Although he supposedly has less statewide name recognition than his main opponent, Lt. Gov. Shan Tsutsui has a 12 percentage point lead over Windward Oahu Sen. Clayton Hee in the Democratic lieutenant governor primary, according to a Civil Beat poll.
The online news source reported Friday that Tsutsui, the former Central Maui senator and Senate president, had the support of 41 percent of those polled, compared with Hee, who had 29 percent. Another 29 percent were undecided.
Other Democratic candidates for lieutenant governor, including former TV reporter Mary Zanakis, were not included in the poll.
Contacted Saturday, Tsutsui downplayed the poll, especially coming two months before the Aug. 9 primary election.
"I guess it's better to be ahead than behind," he said. "But I try not to put too much weight in polls. We'll continue to work hard and even harder as we head toward the election."
Efforts to contact Hee for comment were unsuccessful.
Civil Beat surveyed 1,078 registered Hawaii voters statewide June 7 to 9 for the lieutenant governor's race. Of those, 729 said they expected to vote Democrat in the Aug. 9 primary.
The poll, conducted by Merriman River Group, included a mix of landline and cellphone users and has a 3.6 percent margin of error.
University of Hawaii at Manoa political science professor Neal Milner said he was "impressed" with how well Tsutsui has done in polls.
Nevertheless, he said, the lieutenant governor's race is "still pretty fluid."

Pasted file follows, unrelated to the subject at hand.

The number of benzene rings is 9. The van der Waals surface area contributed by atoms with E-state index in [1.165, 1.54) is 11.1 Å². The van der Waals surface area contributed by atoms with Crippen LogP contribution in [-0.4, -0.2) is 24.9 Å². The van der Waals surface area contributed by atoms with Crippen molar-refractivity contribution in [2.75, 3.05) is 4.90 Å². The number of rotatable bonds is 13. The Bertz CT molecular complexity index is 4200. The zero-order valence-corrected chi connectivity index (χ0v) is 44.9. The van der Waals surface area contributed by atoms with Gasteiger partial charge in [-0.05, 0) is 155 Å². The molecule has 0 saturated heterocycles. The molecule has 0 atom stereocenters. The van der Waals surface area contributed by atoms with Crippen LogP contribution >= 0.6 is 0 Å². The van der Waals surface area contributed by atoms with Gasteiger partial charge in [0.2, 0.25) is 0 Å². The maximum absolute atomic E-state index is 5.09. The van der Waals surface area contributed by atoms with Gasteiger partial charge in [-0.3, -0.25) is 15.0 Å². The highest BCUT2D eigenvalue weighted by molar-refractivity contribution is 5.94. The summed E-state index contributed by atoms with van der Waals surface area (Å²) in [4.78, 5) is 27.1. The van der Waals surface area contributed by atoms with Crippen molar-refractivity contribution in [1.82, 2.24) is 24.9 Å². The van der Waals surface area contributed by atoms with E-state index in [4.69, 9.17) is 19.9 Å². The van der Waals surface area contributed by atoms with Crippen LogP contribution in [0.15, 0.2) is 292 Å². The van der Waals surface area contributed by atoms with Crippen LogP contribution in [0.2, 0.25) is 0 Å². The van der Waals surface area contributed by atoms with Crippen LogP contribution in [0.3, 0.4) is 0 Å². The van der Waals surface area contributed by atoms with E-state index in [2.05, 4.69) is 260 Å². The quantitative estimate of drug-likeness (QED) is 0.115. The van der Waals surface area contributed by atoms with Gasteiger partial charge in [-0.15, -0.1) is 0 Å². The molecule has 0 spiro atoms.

"Tsutsui, the incumbent, has low name recognition because he has never run for statewide office and because Clayton Hee, his main opponent, is well known for a state senator," Milner said. However, "like any state senator, (Hee) is not all that well known outside of his district, even though Hee is a visible and often controversial legislator.
"In other words, all of this, plus the fact that the Civil Beat poll showed that a lot of voters remain undecided means that things may change," Milner said.
On Thursday, Civil Beat reported its poll results on the governor's race. That survey of voters showed Gov. Neil Abercrombie trailing state Sen. David Ige 37 percent to 48 percent.
No sitting Hawaii governor has ever lost a primary election, although, as Civil Beat pointed out, they have "sometimes received spirited challenges from within the party."
The Civil Beat report said that, in Hawaii political history, it's "unusual to have a contested primary against a sitting lieutenant governor."
The report also noted Tsutsui's unusual ascent to the lieutenant governor's office.
Tsutsui, 42, was Central Maui's senator from 2002 to 2012 and was serving as Senate president, a first for a Mauian, when U.S. Sen. Daniel K. Inouye died Dec. 17, 2012. Abercrombie appointed then-Lt. Gov. Brian Schatz to replace Inouye, and the governor then tapped Tsutsui as his lieutenant governor.
Abercrombie's appointment of Schatz, instead of U.S. Rep. Colleen Hanabusa, to succeed Inouye has roiled the Hawaii Democratic Party. Hanabusa was Inouye's choice as his successor.
While Abercrombie deals with the fallout of his appointment of Schatz and tries to fend off a challenge from Ige, whoever the Democratic nominee is for governor will face the Hawaii Independent Party ticket headed by former Honolulu Mayor Mufi Hannemann - a former Democrat - and his running mate Les Chang, a former Honolulu city official.
On Friday, Mayor Alan Arakawa endorsed Hannemann, saying the former Honolulu mayor is the "best administrator" of the candidates seeking the office.
Republican Duke Aiona is making another bid for governor, and he will be joined on the GOP ticket by either Elwin Ahu or Warner "Kimo" Sutton.